Whatever she chooses to do – and let’s face it, it’s basically her decision – Ms. Merkel can do so confidently, knowing that an astounding 71% of Germans are satisfied with her political performance (compared to 44% for Steinbrück). According to an Infratest dimap poll, 56% of respondents alleged that the SPD should have picked a different candidate, and 54% responded that he hurt the SPD in the elections more than helped it.
While this may be the case, external factors may also have come to Ms. Merkel’s aid. Polls show that 58% of respondents think the CDU manages the German economy better (compared to 22% for the SPD) and a further 46% find it more competent in dealing with the Eurocrisis (compared to 20% to the SPD) –two big topics in this election. Regarding family issues, fair wages, and social justice, the SPD beats the CDU on all accounts, although by a much smaller margin.
When asked what they found most important in the elections, 57% responded that fair wages and working conditions mattered, and the same percentage stated that a establishing a good social safety net for the elderly was important. 31% responded that the future of the Euro was important, which may have been low because neither Merkel nor Steinbrück (or really anybody other than the Alternative for Germany) really sees the German exit out of the Euro as an option. It’s pretty clear that the Euro – and Angela Merkel – is here to stay.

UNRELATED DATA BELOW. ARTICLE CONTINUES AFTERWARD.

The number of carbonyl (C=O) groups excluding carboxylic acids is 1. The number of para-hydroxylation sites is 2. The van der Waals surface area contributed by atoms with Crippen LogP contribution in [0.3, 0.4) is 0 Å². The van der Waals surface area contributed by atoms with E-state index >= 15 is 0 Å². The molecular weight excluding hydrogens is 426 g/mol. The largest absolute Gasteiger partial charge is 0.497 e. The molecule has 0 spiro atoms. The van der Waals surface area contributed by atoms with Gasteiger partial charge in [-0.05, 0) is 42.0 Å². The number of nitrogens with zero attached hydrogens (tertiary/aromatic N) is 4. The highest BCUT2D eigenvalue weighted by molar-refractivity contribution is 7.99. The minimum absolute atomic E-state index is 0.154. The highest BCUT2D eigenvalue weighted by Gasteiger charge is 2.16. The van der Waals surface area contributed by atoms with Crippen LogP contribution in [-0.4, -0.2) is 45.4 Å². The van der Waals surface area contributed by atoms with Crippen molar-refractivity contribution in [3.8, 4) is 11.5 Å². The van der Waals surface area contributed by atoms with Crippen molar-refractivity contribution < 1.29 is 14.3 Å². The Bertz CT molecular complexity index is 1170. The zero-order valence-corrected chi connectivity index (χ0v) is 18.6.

Why do people love Angela Merkel so much? Many point to her calculated decision-making and level-headed handling of the euro crisis as big positives. They also see her as a leader who makes decisions for the country – not her party; in recent years, her position has shifted slightly further left on several issues to accommodate opinion shifts in the population. Following Fukushima, for example, Ms. Merkel was quick to declare that Germany would abandon nuclear power, something that the green party had been pushing for some time.
While some have criticised her for changing her mind too much, others reason that you can trust her to represent the interest of the people. And if her cautious evaluation of situations and pragmatic wisdom don’t sway you, there’s always her coy smile and glitzy accessories to win you over.
Fact is: Angela Merkel has won over the Germans – and a lot of others too. But what is becoming more and more obvious – especially with several government positions open now that the FDP is out of the picture – is that, besides Merkel, there isn’t really a strong candidate at all. If the government wants to sustain its current condition and drive further German stability, the CDU needs to make smart coalition choices today and work in cooperation with the other parties tomorrow and thereafter.
– Valerie Weber
Featured photo: he-sk, Creative Common, Flickr